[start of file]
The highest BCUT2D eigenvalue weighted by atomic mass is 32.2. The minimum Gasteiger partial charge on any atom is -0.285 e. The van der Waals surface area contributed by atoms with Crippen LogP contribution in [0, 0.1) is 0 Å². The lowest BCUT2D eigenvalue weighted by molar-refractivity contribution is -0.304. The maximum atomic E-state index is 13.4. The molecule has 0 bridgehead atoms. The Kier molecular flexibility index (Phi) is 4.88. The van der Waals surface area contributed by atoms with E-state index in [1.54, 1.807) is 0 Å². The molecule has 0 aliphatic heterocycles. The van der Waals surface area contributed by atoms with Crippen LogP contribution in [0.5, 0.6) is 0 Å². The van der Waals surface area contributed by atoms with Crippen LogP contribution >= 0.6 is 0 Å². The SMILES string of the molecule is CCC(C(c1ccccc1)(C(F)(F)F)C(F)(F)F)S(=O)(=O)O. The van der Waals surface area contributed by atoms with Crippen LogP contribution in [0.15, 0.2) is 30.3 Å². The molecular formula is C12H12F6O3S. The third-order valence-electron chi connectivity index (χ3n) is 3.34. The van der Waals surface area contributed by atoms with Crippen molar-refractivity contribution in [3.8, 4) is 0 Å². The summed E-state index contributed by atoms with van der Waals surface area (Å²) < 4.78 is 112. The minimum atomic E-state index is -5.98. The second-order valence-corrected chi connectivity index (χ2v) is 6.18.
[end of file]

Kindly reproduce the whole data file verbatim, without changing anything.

The highest BCUT2D eigenvalue weighted by atomic mass is 32.2. The minimum Gasteiger partial charge on any atom is -0.285 e. The van der Waals surface area contributed by atoms with Crippen LogP contribution in [0, 0.1) is 0 Å². The lowest BCUT2D eigenvalue weighted by molar-refractivity contribution is -0.304. The maximum atomic E-state index is 13.4. The molecule has 0 bridgehead atoms. The Kier molecular flexibility index (Phi) is 4.88. The van der Waals surface area contributed by atoms with E-state index in [1.54, 1.807) is 0 Å². The molecule has 0 aliphatic heterocycles. The van der Waals surface area contributed by atoms with Crippen LogP contribution in [0.5, 0.6) is 0 Å². The van der Waals surface area contributed by atoms with Crippen LogP contribution >= 0.6 is 0 Å². The SMILES string of the molecule is CCC(C(c1ccccc1)(C(F)(F)F)C(F)(F)F)S(=O)(=O)O. The van der Waals surface area contributed by atoms with Crippen LogP contribution in [0.15, 0.2) is 30.3 Å². The molecular formula is C12H12F6O3S. The third-order valence-electron chi connectivity index (χ3n) is 3.34. The van der Waals surface area contributed by atoms with Crippen molar-refractivity contribution in [3.8, 4) is 0 Å². The summed E-state index contributed by atoms with van der Waals surface area (Å²) < 4.78 is 112. The minimum atomic E-state index is -5.98. The second-order valence-corrected chi connectivity index (χ2v) is 6.18.